LW: I read The Hundred-Year House a couple months ago and was so impressed with the way you were able to structure the novel in reverse chronological order. You really end with the beginning when you structure something that way. What do you think a story or novel can gain from scrambling up a timeline like that?

RM: I love that type of thing. It plays to my own sense of fun—I think narration should be fun. You know, on a literal level, we experience life in lock-step: this happens and this happens and this happens. But on the mental level, we experience life in this completely scrambled chronology. We think about the past and think about the future. If you actually looked at the “timeline” of your day, you spend moments in 1992 and moments back in the present and moments thinking about yesterday. So writing things nonchronologically speaks to something about the way we think and the way we live, but it also lets us experience that more literally than we do in real life. I love playing around with that stuff. I grew up on Choose Your Own Adventure books, which are very interactive. You can do the timeline and undo the timeline and redo the timeline.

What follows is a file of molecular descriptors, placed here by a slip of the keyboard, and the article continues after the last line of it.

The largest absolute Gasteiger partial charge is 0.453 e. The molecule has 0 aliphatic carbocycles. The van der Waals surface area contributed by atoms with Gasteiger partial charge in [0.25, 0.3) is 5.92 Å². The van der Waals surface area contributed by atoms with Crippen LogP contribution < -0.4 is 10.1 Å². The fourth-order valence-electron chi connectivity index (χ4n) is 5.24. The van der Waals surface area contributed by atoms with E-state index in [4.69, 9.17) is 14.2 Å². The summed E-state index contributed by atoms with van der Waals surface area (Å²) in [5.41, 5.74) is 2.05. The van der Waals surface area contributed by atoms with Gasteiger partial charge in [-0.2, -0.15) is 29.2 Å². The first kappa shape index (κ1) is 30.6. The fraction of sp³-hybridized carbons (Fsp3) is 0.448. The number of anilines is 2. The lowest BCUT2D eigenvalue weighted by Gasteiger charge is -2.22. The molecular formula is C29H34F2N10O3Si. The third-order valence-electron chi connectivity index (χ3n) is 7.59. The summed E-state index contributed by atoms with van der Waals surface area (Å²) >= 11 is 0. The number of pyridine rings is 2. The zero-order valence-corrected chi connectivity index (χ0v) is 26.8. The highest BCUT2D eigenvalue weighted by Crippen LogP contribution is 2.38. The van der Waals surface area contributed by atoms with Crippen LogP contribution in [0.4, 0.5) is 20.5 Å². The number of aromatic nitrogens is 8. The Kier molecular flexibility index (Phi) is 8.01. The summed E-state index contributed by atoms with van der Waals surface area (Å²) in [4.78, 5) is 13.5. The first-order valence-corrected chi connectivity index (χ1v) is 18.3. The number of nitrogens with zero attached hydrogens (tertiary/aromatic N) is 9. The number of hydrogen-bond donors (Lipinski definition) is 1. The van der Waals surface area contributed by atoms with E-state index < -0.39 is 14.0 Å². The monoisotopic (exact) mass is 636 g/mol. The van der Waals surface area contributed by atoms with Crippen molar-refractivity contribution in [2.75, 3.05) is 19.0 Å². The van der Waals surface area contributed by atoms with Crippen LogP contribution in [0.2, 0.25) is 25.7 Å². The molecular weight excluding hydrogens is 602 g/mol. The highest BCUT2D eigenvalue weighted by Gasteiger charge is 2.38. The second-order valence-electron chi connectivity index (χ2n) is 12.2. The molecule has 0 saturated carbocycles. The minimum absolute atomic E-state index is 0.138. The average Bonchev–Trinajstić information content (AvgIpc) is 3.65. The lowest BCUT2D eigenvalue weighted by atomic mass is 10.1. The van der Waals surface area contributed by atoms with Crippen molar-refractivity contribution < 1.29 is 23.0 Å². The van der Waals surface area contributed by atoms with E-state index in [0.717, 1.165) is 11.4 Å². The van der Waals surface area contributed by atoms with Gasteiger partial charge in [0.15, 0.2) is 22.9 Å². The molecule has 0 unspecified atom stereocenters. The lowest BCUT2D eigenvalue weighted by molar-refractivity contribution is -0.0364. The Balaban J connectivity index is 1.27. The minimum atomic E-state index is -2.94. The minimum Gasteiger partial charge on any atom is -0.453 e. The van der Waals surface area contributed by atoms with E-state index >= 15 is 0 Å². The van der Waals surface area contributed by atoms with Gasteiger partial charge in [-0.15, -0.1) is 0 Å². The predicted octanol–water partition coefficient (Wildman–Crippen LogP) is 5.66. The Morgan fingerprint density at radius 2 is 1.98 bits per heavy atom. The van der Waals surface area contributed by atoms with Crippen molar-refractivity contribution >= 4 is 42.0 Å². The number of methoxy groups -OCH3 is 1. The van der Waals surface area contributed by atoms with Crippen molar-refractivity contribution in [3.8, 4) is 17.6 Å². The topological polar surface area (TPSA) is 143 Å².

LW: And that’s what we do as writers when we draft things, too. We try things out and then take them back and try something else.

RM: It’s totally true—that’s part of the fun of writing. I sometimes tell my students that their job is to be like minor, mischievous Olympian gods. They should come down and mess up people’s lives and trick them in certain ways. The job of the author is to come in and just make things complicated and mess things up, but then I also see that in the way that we’re telling a story to readers.

To mix my metaphors, I think that maybe when you’re dealing with readers, the role of the writer is like the role of the magician. And I don’t mean: to make wonderful, beautiful magic. I mean: to distract people away from noticing what they should be noticing. The art of misdirection. Pulling people’s attention one way so that they don’t expect what’s happening over on the other side of the stage. You can do that with things like chronology. You can hide things with chronology by skipping over something and then revealing it later. It just opens up a lot of possibilities.